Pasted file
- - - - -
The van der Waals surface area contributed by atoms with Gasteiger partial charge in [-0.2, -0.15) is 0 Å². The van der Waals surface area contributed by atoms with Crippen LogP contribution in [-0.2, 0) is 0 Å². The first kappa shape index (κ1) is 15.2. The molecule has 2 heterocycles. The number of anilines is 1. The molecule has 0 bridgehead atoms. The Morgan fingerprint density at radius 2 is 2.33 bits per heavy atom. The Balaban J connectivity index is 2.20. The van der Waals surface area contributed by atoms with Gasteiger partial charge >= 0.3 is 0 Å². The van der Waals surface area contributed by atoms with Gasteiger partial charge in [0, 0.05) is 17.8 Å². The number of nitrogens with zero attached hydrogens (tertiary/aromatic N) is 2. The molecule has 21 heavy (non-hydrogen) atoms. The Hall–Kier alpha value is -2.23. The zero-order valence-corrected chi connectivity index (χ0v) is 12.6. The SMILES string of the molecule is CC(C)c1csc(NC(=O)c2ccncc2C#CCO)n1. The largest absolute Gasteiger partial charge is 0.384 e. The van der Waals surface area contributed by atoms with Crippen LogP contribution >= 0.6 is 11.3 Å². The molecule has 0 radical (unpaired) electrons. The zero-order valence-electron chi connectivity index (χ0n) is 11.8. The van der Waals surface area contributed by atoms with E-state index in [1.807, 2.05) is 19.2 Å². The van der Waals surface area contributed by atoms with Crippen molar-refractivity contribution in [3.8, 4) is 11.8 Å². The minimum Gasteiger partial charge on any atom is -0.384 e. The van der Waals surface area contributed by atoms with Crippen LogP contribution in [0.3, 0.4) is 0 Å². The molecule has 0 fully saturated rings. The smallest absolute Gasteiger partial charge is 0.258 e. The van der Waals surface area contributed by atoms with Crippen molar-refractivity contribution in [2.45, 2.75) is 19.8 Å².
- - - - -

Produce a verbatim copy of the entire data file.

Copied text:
The van der Waals surface area contributed by atoms with Gasteiger partial charge in [-0.2, -0.15) is 0 Å². The van der Waals surface area contributed by atoms with Crippen LogP contribution in [-0.2, 0) is 0 Å². The first kappa shape index (κ1) is 15.2. The molecule has 2 heterocycles. The number of anilines is 1. The molecule has 0 bridgehead atoms. The Morgan fingerprint density at radius 2 is 2.33 bits per heavy atom. The Balaban J connectivity index is 2.20. The van der Waals surface area contributed by atoms with Gasteiger partial charge >= 0.3 is 0 Å². The van der Waals surface area contributed by atoms with Gasteiger partial charge in [0, 0.05) is 17.8 Å². The number of nitrogens with zero attached hydrogens (tertiary/aromatic N) is 2. The molecule has 21 heavy (non-hydrogen) atoms. The Hall–Kier alpha value is -2.23. The zero-order valence-corrected chi connectivity index (χ0v) is 12.6. The SMILES string of the molecule is CC(C)c1csc(NC(=O)c2ccncc2C#CCO)n1. The largest absolute Gasteiger partial charge is 0.384 e. The van der Waals surface area contributed by atoms with Crippen LogP contribution >= 0.6 is 11.3 Å². The molecule has 0 radical (unpaired) electrons. The zero-order valence-electron chi connectivity index (χ0n) is 11.8. The van der Waals surface area contributed by atoms with E-state index in [1.807, 2.05) is 19.2 Å². The van der Waals surface area contributed by atoms with Crippen molar-refractivity contribution in [3.8, 4) is 11.8 Å². The minimum Gasteiger partial charge on any atom is -0.384 e. The van der Waals surface area contributed by atoms with Crippen LogP contribution in [0.3, 0.4) is 0 Å². The molecule has 0 fully saturated rings. The smallest absolute Gasteiger partial charge is 0.258 e. The van der Waals surface area contributed by atoms with Crippen molar-refractivity contribution in [2.45, 2.75) is 19.8 Å².